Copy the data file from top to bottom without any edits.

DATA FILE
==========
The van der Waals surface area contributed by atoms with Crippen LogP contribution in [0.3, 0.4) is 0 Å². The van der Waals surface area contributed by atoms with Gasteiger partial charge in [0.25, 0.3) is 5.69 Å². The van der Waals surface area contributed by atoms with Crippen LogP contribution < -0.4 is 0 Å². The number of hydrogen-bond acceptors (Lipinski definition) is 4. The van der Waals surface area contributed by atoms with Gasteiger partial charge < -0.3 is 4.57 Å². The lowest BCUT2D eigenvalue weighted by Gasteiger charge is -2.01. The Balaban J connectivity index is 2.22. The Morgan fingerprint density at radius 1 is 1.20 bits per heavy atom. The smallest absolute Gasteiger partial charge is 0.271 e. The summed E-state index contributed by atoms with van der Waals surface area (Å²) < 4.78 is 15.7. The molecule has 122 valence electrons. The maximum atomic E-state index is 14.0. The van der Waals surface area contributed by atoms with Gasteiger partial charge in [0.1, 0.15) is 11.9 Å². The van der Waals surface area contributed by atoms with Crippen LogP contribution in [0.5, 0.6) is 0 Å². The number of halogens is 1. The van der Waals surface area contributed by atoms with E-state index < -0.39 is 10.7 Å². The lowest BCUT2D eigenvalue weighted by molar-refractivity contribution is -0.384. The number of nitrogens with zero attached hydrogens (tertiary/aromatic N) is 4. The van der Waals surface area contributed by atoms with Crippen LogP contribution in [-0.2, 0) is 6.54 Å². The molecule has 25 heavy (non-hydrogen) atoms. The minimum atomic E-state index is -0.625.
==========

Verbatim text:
The van der Waals surface area contributed by atoms with Crippen LogP contribution in [0.3, 0.4) is 0 Å². The van der Waals surface area contributed by atoms with Gasteiger partial charge in [0.25, 0.3) is 5.69 Å². The van der Waals surface area contributed by atoms with Crippen LogP contribution < -0.4 is 0 Å². The number of hydrogen-bond acceptors (Lipinski definition) is 4. The van der Waals surface area contributed by atoms with Gasteiger partial charge < -0.3 is 4.57 Å². The lowest BCUT2D eigenvalue weighted by Gasteiger charge is -2.01. The Balaban J connectivity index is 2.22. The Morgan fingerprint density at radius 1 is 1.20 bits per heavy atom. The smallest absolute Gasteiger partial charge is 0.271 e. The summed E-state index contributed by atoms with van der Waals surface area (Å²) < 4.78 is 15.7. The molecule has 122 valence electrons. The maximum atomic E-state index is 14.0. The van der Waals surface area contributed by atoms with Gasteiger partial charge in [0.1, 0.15) is 11.9 Å². The van der Waals surface area contributed by atoms with Crippen LogP contribution in [0.5, 0.6) is 0 Å². The number of halogens is 1. The van der Waals surface area contributed by atoms with E-state index < -0.39 is 10.7 Å². The lowest BCUT2D eigenvalue weighted by molar-refractivity contribution is -0.384. The number of nitrogens with zero attached hydrogens (tertiary/aromatic N) is 4. The van der Waals surface area contributed by atoms with Crippen LogP contribution in [-0.2, 0) is 6.54 Å². The molecule has 25 heavy (non-hydrogen) atoms. The minimum atomic E-state index is -0.625.